Clark County Fire District 3 hopes to stop the hemorrhaging of its emergency reserves by bumping a fire levy back up to $1.42 per $1,000 of assessed property value.
FD3 contracts with the city of Battle Ground and serves 40,000 people across 84 square miles, including Hockinson, Finn Hill, Brush Prairie, Battle Ground Lake, Heisson and Lucia Falls.
The levy dropped to $1.29 at the beginning of this year after the district failed to pass a levy lid lift last August. The district hopes for better luck this November when it goes to vote again, a decision made by their commissioners on June 12.
The district had the option to ask for up to $1.50, but are just asking voters get them back to where they were.
“Fire District 3 hasn’t had a voter-approved funding increase for 11 years,” said Fire Chief Steve Wrightson in a news release. “This is the amount we need to maintain emergency service levels moving forward and protect our insurance rating for home and business owners.”
Fire District 3 reports that over the last decade emergency calls have increased around 40 percent. Since FD3 began contacting with Battle Ground in 2016, the number of calls more than doubled, but that is not taken into account in regards to the spike in calls when looking at the increase in the district over the last 10 years.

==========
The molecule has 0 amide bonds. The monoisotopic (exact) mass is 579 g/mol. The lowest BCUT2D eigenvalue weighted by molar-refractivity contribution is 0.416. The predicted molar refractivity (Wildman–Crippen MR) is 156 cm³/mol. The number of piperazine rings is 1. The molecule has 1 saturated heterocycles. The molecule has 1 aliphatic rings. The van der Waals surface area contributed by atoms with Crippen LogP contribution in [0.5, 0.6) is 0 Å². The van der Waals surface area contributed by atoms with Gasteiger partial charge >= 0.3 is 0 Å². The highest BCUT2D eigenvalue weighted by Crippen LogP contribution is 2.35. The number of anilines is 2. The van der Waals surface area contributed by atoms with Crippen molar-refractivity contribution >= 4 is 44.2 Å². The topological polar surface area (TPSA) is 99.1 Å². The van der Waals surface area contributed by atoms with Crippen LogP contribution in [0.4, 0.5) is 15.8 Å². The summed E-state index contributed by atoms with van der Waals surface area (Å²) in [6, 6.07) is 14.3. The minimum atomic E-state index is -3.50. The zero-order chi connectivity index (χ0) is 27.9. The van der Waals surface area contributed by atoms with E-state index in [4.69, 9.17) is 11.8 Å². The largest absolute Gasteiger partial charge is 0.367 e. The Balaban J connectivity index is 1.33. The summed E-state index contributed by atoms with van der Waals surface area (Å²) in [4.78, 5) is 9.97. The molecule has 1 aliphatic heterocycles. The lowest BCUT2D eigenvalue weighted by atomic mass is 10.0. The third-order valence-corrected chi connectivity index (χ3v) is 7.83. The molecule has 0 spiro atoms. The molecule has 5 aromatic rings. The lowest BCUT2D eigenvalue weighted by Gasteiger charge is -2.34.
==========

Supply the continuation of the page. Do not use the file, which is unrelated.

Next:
“As call volumes have increased, so have costs for apparatus and facilities maintenance, equipment, supplies and personnel,” the district said in a news release. “These costs are not something the fire district can control. In contrast, the fire district is limited to a 1 percent revenue increase per year.”
Fire District 3 has been dipping into emergency reserves for the last few years to stay afloat.
Furthermore, as response times continue to increase, the district warns of increased premiums for businesses and homeowners as their insurance rating is downgraded.
Fire District 3 is almost halfway through its second year of contracting with the city of Battle Ground, and Wrightson is pleased with the partnership so far. He said it is not a part of the financial struggles they’re facing.
“The city of Battle Ground is paying for itself,” he said. “And, it enhances our emergency response for district and city residents with more staffed stations and units to respond.”
Wrightson said the feedback they’ve received both online and in the two public meetings they’ve held has been largely positive.
He points at a lack of communication as the reason it failed last August. After it was voted down, he began to hear that voters didn’t fully understand the language on the ballot, with some thinking it would double their fire levy tax.
Leading up to the vote this fall, Wrightson said the district will be working to clear up the language and communicate better with the public online and through in-person informational meetings.